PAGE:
My Vote. What Does It Matter?

article 6

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Article #6 in a series of articles about the 2022 midterm elections, brought to you by the League of Women Voters Minneapolis.


We’re often encouraged to vote. “It’s important. It’s our duty. It makes a difference.” But really what does it matter? How does my vote affect me? Actually, our one vote affects an outcome directly only when we’re voting on amendments, like the three on last year’s ballot. Instead, what our vote really does is elect a PERSON to represent us, a person whose vote in Congress or the Legislature reflects our wishes. That’s why we have to examine candidates thoroughly beforehand to see that their views correspond to what we need and want.

For example, if we’re interested in public safety, we’ll want to know a congressional candidate’s attitude toward gun violence and qualified immunity. How they vote on our behalf may give us better (or sometimes worse) protection.

How do prospective state legislators feel about training for police? Are they willing to help fund it adequately?

Where do the sheriff and county attorney stand on law enforcement? Will strict enforcement -- or more lax enforcement -- make us feel safe? What is their attitude toward justice?

Many people are similarly concerned about taxes. Will we benefit more if we pay less and have more money in our pockets? Or will we benefit more with better services – like safe roads or good schools? How will legislators use the money that the federal government has set aside for Minnesota?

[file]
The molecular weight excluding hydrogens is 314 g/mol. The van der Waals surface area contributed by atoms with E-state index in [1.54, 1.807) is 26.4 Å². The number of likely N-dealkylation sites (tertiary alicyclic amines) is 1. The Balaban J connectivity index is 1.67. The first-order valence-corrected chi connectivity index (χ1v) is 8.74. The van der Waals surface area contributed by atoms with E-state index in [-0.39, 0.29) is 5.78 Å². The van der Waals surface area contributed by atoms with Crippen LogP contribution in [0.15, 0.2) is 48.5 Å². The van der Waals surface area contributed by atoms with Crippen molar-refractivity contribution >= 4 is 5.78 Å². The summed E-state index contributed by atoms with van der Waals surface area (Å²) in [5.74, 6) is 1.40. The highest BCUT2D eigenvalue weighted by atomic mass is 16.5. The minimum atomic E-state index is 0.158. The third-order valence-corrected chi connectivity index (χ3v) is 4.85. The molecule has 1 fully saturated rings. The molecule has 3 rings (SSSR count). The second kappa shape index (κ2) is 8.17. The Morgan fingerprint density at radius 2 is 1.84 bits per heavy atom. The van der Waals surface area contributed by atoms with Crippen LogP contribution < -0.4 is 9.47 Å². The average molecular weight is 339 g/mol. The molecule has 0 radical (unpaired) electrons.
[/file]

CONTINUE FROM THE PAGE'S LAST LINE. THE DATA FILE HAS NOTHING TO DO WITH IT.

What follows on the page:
What about access to abortion services in Minnesota. Candidates for the legislature need to know our views and vote as we, their constituents, believe.

Low-cost housing is another issue facing law makers. We may gain from knowing we won’t be evicted. We may benefit from government subsidies. We may rejoice at finding just the right home at an affordable price, thanks to government funding or policy – based again on our votes.

And, of course, we all benefit if votes are fairly counted and secure. Our choice of legislators who uphold voting access and safety is essential.

On a more personal level, voting affects our attitudes. By voting we are taking an interest in the issues around us and feel good about doing our duty as citizens. We can take pride in being part of a democracy, a privilege to be sure.

So, during this election season, vote as if your future depends on it. It does.